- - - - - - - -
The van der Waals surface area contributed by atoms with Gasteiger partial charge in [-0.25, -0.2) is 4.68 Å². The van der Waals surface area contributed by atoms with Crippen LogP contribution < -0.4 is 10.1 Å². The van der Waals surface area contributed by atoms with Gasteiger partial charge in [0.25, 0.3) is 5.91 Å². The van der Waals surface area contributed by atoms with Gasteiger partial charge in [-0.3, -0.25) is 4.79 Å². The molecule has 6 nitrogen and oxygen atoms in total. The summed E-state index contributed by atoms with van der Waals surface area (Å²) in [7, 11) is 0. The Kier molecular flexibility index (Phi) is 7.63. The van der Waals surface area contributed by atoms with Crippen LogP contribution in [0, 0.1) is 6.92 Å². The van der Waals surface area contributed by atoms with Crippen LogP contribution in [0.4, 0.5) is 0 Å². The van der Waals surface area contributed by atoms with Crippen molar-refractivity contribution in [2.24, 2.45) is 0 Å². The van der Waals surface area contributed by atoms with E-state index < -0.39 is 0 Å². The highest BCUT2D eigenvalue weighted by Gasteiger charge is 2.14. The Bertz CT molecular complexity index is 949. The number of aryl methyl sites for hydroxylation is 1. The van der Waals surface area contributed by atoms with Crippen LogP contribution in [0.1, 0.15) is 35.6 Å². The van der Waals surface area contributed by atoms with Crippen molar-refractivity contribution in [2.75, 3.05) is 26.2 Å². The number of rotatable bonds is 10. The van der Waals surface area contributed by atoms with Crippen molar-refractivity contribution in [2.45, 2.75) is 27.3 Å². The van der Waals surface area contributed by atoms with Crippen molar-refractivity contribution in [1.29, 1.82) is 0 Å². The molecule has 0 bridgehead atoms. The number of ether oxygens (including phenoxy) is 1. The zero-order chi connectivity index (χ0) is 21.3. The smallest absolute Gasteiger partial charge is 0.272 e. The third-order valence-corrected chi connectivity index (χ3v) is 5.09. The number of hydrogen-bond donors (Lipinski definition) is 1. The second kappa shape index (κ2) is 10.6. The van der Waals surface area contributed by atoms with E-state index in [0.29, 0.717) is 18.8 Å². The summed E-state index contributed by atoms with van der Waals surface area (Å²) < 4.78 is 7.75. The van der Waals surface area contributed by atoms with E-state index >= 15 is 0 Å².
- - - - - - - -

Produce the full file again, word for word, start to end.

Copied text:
The van der Waals surface area contributed by atoms with Gasteiger partial charge in [-0.25, -0.2) is 4.68 Å². The van der Waals surface area contributed by atoms with Crippen LogP contribution < -0.4 is 10.1 Å². The van der Waals surface area contributed by atoms with Gasteiger partial charge in [0.25, 0.3) is 5.91 Å². The van der Waals surface area contributed by atoms with Gasteiger partial charge in [-0.3, -0.25) is 4.79 Å². The molecule has 6 nitrogen and oxygen atoms in total. The summed E-state index contributed by atoms with van der Waals surface area (Å²) in [7, 11) is 0. The Kier molecular flexibility index (Phi) is 7.63. The van der Waals surface area contributed by atoms with Crippen LogP contribution in [0, 0.1) is 6.92 Å². The van der Waals surface area contributed by atoms with Crippen LogP contribution in [0.4, 0.5) is 0 Å². The van der Waals surface area contributed by atoms with Crippen molar-refractivity contribution in [2.24, 2.45) is 0 Å². The van der Waals surface area contributed by atoms with E-state index < -0.39 is 0 Å². The highest BCUT2D eigenvalue weighted by Gasteiger charge is 2.14. The Bertz CT molecular complexity index is 949. The number of aryl methyl sites for hydroxylation is 1. The van der Waals surface area contributed by atoms with Crippen LogP contribution in [0.1, 0.15) is 35.6 Å². The van der Waals surface area contributed by atoms with Crippen molar-refractivity contribution in [2.75, 3.05) is 26.2 Å². The number of rotatable bonds is 10. The van der Waals surface area contributed by atoms with Crippen molar-refractivity contribution in [2.45, 2.75) is 27.3 Å². The van der Waals surface area contributed by atoms with Crippen molar-refractivity contribution in [1.29, 1.82) is 0 Å². The molecule has 0 bridgehead atoms. The number of ether oxygens (including phenoxy) is 1. The zero-order chi connectivity index (χ0) is 21.3. The smallest absolute Gasteiger partial charge is 0.272 e. The third-order valence-corrected chi connectivity index (χ3v) is 5.09. The number of hydrogen-bond donors (Lipinski definition) is 1. The second kappa shape index (κ2) is 10.6. The van der Waals surface area contributed by atoms with E-state index in [0.29, 0.717) is 18.8 Å². The summed E-state index contributed by atoms with van der Waals surface area (Å²) < 4.78 is 7.75. The van der Waals surface area contributed by atoms with E-state index >= 15 is 0 Å².